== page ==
Thursday, November 10, 2011

Veteran's Day 2011

As noble as it can be to honor our fallen veterans, it's also honorable to protect and speak out for those who are actively serving our country today. The men and women of our armed forces sacrifice much so that we can enjoy the American Way of Life.

As children, we learn to follow the leader, become links the family chain of command and to do as we are told. We grow up and find jobs where we must do as requested by our supervisors, colleagues and associates. The orders trickle down from the boss and the boss receives instructions from shareholders or partners. In the military, the chain of command is a bit more literal. Officers and enlisted personnel all must adhere to the chain of command. There are certain ways to do things and protocol to follow. This chain of command is instilled in the service men and women early in their training. Their A schools, where they learn to do their military jobs ensures they understand completely what the chain of command is. Career soldiers, sailors, Marines and airmen (and women) know more than anyone, the value of this chain.

As a Navy Mom, I know what civilians must give up when a loved one is deployed. We miss our sons, daughters, husbands, wives, brothers, sisters, aunts, uncles, nephews, nieces, mothers, fathers and friends. We feel a void in our day-to-day lives when the one we counted on is no longer there. We write letters, mail cards, send emails, find jokes to lighten the day and we send care packages - because we do care. We miss our military men and women when they are not home.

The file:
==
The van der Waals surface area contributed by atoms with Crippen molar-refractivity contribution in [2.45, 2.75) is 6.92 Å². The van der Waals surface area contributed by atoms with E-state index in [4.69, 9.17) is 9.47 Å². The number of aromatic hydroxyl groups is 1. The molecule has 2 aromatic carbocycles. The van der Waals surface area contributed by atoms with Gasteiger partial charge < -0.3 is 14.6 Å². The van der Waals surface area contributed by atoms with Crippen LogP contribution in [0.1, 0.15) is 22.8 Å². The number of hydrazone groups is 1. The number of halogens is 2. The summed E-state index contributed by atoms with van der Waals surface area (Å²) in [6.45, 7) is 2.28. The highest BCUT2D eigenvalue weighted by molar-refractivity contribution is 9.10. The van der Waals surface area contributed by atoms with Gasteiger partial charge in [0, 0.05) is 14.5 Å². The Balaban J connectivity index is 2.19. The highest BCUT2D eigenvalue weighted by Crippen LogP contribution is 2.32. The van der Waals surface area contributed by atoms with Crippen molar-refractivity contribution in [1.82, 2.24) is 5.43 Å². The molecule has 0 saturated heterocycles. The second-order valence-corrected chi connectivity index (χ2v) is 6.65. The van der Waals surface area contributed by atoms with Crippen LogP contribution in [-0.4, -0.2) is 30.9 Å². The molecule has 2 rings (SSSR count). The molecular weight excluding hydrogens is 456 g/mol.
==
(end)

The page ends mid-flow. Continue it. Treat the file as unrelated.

They miss us more. We are still sleeping in our beds while they must deal with cots or the hard ground. We have the luxury of air conditioning and heat while our military are exposed to the elements. We eat fast food; they deal with MREs or cold food and don't mind crumbly cookies in our poorly packed boxes.

Every day, while we are complaining about our jobs or school, our deployed loved ones work without complaint in hostile environments - some are dealing with munitions and others are dealing with the indignity of having to search for a working toilet on a ship where the doors to toilets that do work are  -  -  - locked!

The USS George H.W. Bush is on its maiden deployment and many things can go wrong the first time ships cruise. No one could have expected the technological marvels of the Vacuum Collection, Holding and Transfer system to have failed as miserably as it has. Toilets are clogged, overflowing, simply not working. Cipher locks have been installed on the ones that do work and sailors dare not relieve themselves into the ocean, for fear of serious repercussions. Sailors are afraid to eat or drink in an effort not to feel the urge to void - then have to search for up to an hour to find a useable toilet.

Unlike the family sedan, aircraft carriers cannot just pull off the road when mechanical failure sets in. There is no "seaside service" that can fix this problem. The only solution I see is to airlift to the ship, experts from the company that manufactured and installed the system. The sailors still have a long time at sea. Depending on the world political climate, the deployment can be extended, but even if they come home as scheduled, they will be there much too long without working toilets. The months they have already endured with this failed system is far too long. 

Treat our military men and women like the heroes they are!